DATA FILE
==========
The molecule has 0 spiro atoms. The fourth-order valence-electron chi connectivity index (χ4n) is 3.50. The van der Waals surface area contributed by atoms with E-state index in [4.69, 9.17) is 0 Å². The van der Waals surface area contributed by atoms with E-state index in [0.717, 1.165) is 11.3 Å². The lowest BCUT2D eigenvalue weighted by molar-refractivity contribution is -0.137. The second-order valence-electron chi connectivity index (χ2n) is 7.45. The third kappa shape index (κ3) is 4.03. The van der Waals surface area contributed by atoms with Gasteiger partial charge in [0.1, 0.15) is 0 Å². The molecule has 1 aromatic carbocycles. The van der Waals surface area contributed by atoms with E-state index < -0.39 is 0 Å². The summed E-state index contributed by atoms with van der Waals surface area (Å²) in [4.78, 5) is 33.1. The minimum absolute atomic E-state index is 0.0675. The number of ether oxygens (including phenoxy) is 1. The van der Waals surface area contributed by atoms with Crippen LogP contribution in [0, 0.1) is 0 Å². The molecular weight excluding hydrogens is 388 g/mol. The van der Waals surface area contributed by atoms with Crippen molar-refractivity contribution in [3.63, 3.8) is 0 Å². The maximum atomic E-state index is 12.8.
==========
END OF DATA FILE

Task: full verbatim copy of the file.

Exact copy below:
The molecule has 0 spiro atoms. The fourth-order valence-electron chi connectivity index (χ4n) is 3.50. The van der Waals surface area contributed by atoms with E-state index in [4.69, 9.17) is 0 Å². The van der Waals surface area contributed by atoms with E-state index in [0.717, 1.165) is 11.3 Å². The lowest BCUT2D eigenvalue weighted by molar-refractivity contribution is -0.137. The second-order valence-electron chi connectivity index (χ2n) is 7.45. The third kappa shape index (κ3) is 4.03. The van der Waals surface area contributed by atoms with Gasteiger partial charge in [0.1, 0.15) is 0 Å². The molecule has 1 aromatic carbocycles. The van der Waals surface area contributed by atoms with E-state index < -0.39 is 0 Å². The summed E-state index contributed by atoms with van der Waals surface area (Å²) in [4.78, 5) is 33.1. The minimum absolute atomic E-state index is 0.0675. The number of ether oxygens (including phenoxy) is 1. The van der Waals surface area contributed by atoms with Crippen LogP contribution in [0, 0.1) is 0 Å². The molecular weight excluding hydrogens is 388 g/mol. The van der Waals surface area contributed by atoms with Crippen molar-refractivity contribution in [3.63, 3.8) is 0 Å². The maximum atomic E-state index is 12.8.